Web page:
What is the pH of Hair and Scalp?
It can sometimes feel like everyone is talking about pH levels and pH balanced products, making you paranoid that you need to know this as well. And when the talk shifts to scalp pH and dandruff, it can make you sit even more upright in your chair.
What is pH?
The pH scale is a measure of the hydrogen-ion concentration. It basically tells you if something is acidic or alkaline, with the scale going from 0 to 14. Water is considered neutral and has a pH value of 7. Anything below 7 is considered acidic and anything above 7 is considered alkaline or basic. For example, bleach is supposed to be alkaline with a pH value between 11 and 13. Lemon and Vinegar on the other hand have an acidic pH value of 2.
A litmus paper is used to tell if a liquid or material is acidic or alkaline. You might have seen these in your school labs. A blue litmus paper will turn red if it’s acidic, and a red litmus paper will turn blue if it’s alkaline. If it’s neutral, the colour will remain the same.
What is the pH of scalp and pH of hair?
The human skin is a fascinating ecosystem that works in different ways to protect you. In general, the pH levels on the surface of your body are on the acidic side – below 7. The hair pH value is 3.67, which is highly acidic. The scalp pH level is slightly higher at 5.5.
The hair strand requires a slightly acidic level, as it allows the cuticle layer to contract. If the hair strand is too alkaline, it forces your hair cuticle to open up. This allows any moisture to escape and causes frizzy hair. That’s why if you have curly hair, your cuticle is generally open, and you might require a slightly acidic product to close it up.
Sebum and pH of scalp
One of the biggest contributors to this acidic nature is the sebum that is produced on your scalp. Your body is covered in sebaceous glands that secrete oil or sebum, which is a vital cog in protecting your skin and hair. It is slightly acidic, having a pH value of 4.5 to 6. Along with the sweat, it forms the acid mantle of your skin.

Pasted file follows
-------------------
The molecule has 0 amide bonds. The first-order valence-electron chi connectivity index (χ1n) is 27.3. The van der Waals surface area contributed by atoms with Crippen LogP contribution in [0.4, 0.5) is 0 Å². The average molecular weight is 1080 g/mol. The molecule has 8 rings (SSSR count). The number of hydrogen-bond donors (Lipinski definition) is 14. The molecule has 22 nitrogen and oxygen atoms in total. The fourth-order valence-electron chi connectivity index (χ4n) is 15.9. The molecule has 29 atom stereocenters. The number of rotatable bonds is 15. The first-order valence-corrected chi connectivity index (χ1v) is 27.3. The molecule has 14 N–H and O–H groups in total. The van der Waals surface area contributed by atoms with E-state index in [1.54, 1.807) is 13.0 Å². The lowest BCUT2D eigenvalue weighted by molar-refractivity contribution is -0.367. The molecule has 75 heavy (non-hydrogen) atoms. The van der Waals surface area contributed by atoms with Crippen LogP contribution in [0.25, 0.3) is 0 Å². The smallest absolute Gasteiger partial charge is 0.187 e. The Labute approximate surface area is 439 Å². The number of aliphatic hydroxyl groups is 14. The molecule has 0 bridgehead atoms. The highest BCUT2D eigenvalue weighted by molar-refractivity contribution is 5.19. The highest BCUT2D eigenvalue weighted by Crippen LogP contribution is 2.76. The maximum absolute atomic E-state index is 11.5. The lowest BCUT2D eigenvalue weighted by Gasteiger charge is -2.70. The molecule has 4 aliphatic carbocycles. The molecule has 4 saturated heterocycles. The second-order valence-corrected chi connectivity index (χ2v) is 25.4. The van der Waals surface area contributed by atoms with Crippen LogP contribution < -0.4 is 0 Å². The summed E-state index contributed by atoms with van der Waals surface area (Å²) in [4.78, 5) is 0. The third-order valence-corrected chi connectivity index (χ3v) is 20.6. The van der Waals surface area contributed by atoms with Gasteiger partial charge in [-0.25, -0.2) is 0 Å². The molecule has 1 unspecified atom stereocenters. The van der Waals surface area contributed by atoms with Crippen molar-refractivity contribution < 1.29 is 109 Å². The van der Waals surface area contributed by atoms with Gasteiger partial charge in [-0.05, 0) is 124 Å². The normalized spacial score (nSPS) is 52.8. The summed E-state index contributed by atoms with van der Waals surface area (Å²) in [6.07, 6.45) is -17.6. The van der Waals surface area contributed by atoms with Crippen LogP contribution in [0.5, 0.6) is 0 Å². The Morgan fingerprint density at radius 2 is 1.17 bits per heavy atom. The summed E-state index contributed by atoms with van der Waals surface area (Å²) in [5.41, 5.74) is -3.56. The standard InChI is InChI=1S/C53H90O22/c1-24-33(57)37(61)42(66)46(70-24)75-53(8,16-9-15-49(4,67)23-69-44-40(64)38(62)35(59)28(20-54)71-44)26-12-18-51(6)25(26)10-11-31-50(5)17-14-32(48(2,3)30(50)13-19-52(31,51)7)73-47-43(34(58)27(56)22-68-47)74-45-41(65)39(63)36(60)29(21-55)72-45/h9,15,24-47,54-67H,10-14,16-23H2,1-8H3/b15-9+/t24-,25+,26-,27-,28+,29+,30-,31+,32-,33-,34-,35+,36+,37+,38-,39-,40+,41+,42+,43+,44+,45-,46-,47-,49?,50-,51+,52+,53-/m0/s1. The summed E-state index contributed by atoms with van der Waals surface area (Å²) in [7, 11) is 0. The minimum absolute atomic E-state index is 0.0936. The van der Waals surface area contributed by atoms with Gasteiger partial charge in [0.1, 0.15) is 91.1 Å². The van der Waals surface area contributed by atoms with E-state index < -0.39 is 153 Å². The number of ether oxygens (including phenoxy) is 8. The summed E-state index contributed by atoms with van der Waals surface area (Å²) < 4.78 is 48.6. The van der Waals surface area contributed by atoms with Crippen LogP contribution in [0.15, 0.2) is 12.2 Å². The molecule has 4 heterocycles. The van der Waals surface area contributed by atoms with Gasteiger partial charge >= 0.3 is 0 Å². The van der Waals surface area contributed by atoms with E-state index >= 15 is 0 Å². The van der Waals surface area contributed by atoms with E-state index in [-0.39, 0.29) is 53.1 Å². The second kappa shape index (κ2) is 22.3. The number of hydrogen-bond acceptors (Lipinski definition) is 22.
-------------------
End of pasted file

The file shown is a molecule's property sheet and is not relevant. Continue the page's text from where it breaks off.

This acid mantle exists to prevent any harmful pathogens from attacking your skin. It can keep bacteria, viruses and microbes at bay. It also coats the hair and skin, blocking any moisture loss. Additionally, this acidic nature contributes to the cuticle closing up. But this acid mantle can be disrupted by products, pollutants, and exposure to the elements.
It becomes that much more important to maintain the sebum levels of your scalp and hair, as a sudden change in the pH levels can lead to issues like dry scalp, dandruff, inflammation, etc.
What is dandruff?
Before we move deeper into pH levels, it’s important to understand the cause of dandruff. This hair and scalp ailment is caused by overactive oil glands and a naturally occurring fungus known as Malassezia Globosa .
Sometimes the oil glands on your scalp can get triggered into producing excessive amounts of sebum, which is food for the fungus. This fungus breaks down the oil into oleic acid, which half of the world is sensitive towards. If your body reacts to this oleic acid, it can lead to dandruff in the form of severe itching, redness and flaking of dead skin cells. That is why people hunt for a shampoo for oily scalp.